But I took this as an excellent sign because I’m sure, to them, that Jay Peak was the toughest, meanest section of the Long Trail they had yet experienced. Having come through much worse, I didn’t think it was so bad. But if this was the toughest, meanest section of trail the southbounders had experienced, then that meant the rest of the trail all the way to Canada should be positively easy by comparison!


I wondered if the southbounders I met when I first started the Long Trail had the same experience—us northbounders claiming a section of trail was “really difficult” and then when they got to it, they thought it was easy by comparison. Had I been mis-informing southbounders early in my own hike? I couldn’t remember…


Many of the people I passed on the trail were speaking French. I was surprised at the sheer number of French-speaking people I was passing. I knew we were very close to the Quebec border, but I was in the United States so I was a little surprised when I realized that about half the people I passed were speaking French. After I passed a few of them, I was ready for it and started saying, “Bonjour!” to anyone speaking French rather than “Hello!” They all seemed to laugh whenever I did so, though, and wished me a hearty “Bonjour” in return. At least I learned something useful during my month in France, eh? =) (I put that “eh?” in because I started using it more and more as I got closer to the Canadian border. They expect me to!)


Near the top of the mountain, I followed the white blazes up a boulder a couple of people were sitting on when I saw another person taking a photo of them and thought, “Oh, crap. I just photobombed their photo.” I totally didn’t mean to do that! It must have looked rather amusing, though, like I was floating up from behind the rock out of the middle of nowhere.


Dscn7084I started talking with a woman named Joan who had asked where I came from, and I wasn’t sure if she meant what trailhead I used to get up Jay Peak or was asking if I was hiking the Long Trail and started at the Massachusetts border, so I told her Massachusetts and her eyes got all big and wide and she was absolutely amazed and started asking all sorts of questions my hike that I was perfectly happy to answer. =)


I gave her a business card, so maybe she’s reading this blog. (Hello, Joan, if you are still reading this!)


Eventually I continued onward heading into the snack bar by the gondola. The summit was crowded with what seemed like hundreds of people, but I wasn’t surprised. First, there was a gondola to take people up which made it very easy for people to get to the summit. Second, it was Sunday—a weekend—so a lot of people could make such a trip since it was their day off. And third, it was prime leaf-peeping season and everyone and their mother was out looking at leaves.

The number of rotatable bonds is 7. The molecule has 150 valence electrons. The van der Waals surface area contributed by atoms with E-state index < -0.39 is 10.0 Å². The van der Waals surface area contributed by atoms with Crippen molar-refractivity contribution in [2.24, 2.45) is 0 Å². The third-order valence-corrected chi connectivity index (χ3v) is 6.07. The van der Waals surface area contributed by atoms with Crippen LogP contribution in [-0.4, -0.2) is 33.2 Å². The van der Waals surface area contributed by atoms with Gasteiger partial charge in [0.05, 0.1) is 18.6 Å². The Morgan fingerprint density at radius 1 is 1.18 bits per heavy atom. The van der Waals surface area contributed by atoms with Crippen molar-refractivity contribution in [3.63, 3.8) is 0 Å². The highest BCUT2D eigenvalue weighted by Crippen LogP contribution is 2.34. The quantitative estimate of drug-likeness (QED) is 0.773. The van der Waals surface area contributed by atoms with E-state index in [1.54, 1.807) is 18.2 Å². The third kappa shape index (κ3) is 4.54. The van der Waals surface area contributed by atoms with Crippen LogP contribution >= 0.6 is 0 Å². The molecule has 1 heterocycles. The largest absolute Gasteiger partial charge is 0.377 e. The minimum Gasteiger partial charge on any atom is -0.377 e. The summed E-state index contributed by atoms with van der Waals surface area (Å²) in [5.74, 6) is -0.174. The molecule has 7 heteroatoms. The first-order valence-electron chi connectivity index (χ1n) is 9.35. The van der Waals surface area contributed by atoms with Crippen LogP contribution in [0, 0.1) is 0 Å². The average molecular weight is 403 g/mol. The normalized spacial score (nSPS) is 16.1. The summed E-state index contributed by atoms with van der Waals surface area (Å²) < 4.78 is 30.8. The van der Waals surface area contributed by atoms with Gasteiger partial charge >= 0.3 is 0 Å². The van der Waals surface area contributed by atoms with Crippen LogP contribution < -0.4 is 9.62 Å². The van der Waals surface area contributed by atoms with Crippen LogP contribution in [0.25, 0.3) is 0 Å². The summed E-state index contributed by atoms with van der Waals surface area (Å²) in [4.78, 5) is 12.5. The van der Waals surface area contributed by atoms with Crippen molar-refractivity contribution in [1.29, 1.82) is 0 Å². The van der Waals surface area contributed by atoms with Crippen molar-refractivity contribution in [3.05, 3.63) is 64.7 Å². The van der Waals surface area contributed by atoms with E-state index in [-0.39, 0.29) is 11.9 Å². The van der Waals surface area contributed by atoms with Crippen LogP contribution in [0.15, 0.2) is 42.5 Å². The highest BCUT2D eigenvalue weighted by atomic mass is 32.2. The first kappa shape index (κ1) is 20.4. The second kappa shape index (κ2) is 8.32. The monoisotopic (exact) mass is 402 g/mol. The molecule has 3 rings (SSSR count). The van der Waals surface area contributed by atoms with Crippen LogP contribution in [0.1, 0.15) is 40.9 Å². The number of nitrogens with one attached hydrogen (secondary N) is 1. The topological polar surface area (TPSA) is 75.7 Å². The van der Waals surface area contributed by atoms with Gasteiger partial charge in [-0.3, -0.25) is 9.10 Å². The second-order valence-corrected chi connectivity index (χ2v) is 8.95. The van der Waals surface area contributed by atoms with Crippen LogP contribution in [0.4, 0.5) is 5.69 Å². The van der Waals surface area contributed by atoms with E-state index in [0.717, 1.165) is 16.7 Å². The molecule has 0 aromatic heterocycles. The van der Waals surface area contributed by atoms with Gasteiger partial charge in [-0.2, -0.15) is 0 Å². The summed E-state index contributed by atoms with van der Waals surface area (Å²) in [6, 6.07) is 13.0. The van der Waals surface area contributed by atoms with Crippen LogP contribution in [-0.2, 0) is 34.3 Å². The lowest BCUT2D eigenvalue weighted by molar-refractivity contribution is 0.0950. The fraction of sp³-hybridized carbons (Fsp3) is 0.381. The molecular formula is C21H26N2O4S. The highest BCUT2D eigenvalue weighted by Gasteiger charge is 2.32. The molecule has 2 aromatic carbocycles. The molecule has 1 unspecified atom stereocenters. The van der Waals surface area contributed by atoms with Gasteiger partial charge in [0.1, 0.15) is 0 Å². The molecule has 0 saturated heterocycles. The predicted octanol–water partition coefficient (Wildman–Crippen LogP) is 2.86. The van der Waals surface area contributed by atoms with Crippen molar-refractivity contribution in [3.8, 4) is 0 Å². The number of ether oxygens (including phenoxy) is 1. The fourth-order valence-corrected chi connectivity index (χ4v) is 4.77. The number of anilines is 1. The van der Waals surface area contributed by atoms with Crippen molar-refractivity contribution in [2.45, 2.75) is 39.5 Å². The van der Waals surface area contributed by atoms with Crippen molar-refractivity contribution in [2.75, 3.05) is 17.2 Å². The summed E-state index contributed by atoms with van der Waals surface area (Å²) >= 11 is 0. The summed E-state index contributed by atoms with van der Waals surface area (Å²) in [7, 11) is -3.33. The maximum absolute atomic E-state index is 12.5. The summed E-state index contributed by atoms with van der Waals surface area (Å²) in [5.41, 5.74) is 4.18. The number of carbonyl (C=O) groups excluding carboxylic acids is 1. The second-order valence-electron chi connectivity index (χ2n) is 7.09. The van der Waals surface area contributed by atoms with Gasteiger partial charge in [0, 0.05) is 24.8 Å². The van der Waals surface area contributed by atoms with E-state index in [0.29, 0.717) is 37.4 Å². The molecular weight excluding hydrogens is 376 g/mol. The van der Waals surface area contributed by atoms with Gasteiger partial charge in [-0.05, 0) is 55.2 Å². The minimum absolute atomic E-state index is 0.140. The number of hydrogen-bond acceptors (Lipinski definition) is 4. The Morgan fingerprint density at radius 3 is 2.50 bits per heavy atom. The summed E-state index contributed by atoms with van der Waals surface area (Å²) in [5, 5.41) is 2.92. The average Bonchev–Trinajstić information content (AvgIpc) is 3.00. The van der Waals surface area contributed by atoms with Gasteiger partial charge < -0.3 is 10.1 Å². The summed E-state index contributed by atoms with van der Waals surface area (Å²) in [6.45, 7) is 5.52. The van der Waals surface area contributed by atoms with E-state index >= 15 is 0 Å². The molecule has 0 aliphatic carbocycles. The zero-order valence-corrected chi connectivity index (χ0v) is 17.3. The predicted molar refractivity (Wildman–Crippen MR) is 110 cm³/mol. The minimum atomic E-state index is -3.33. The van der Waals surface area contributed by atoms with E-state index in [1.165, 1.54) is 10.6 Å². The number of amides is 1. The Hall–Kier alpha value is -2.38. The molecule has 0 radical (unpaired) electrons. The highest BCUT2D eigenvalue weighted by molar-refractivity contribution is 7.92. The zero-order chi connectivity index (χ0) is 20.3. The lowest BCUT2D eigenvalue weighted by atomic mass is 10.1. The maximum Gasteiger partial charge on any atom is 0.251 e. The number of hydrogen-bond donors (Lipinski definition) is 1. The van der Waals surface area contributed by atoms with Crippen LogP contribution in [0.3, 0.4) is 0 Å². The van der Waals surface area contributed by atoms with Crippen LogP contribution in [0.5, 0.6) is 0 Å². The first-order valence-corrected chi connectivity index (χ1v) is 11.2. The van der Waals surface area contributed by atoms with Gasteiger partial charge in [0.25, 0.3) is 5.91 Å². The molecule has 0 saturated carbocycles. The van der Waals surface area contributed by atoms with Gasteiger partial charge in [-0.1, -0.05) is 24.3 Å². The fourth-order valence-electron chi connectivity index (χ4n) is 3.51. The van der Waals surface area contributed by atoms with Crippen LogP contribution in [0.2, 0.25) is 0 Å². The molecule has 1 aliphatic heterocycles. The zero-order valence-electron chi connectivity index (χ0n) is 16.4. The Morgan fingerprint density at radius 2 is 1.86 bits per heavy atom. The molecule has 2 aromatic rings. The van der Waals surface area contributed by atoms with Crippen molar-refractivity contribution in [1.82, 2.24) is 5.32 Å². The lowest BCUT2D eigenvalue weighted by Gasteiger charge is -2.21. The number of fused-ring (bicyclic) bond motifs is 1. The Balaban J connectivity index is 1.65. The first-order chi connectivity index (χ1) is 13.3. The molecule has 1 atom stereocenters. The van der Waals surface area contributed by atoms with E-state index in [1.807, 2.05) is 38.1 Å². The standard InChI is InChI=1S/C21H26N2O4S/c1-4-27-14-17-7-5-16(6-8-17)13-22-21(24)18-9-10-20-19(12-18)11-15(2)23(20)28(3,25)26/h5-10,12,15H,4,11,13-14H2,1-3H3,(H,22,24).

Consequently, the top of Jay Peak was positively packed with people. Somewhat surprisingly, however, the snack bar was almost completely empty of people. Inside, I found Purgy No More already there putting an order for lots of food and a beer. I set my pack down inside, by some large panoramic windows with absolutely wonderful views and looked at the food options. I was excited about not having to eat something dry or dehydrated out of my pack. =)


They had a “Seattle Dog,” which I was almost tempted to buy because hey, SEATTLE, right? But the toppings of the Seattle Dog just didn’t sound very good at all, so I ordered the Tijuana Dog instead which was a bacon-wrapped hot dog topped with jalapeno peppers, avocados, sour cream and I don’t remember what all else. That sounded appealing, though, so I ordered that, a giant macadamia nut cookie, and a bottomless fountain drink. =)


Purgy was jealous of my bottomless fountain drink—he didn’t get any refills on his beer, and said he might have reconsidered his options had he realized that he could drink all the soda he wanted. And we ate and chatted while overlooking the great view from indoors where it was warm and out of the wind. And I was still more than a little surprised that absolutely nobody seemed to be inside—it was actually more crowded with people outside than inside!


Dscn7090Purgy decided to camp at the top of Jay Peak for the night to watch the sunset and the sunrise the next morning. I rather liked that idea myself, except I wanted to be closer to the end of the trail to make sure I’d get out first thing in the morning on October 1st. So no, I’d continue on to the next shelter barely a mile away. Even then, it would still set me up for a short 8.7 miles of hiking today. I was definitely not in any rush!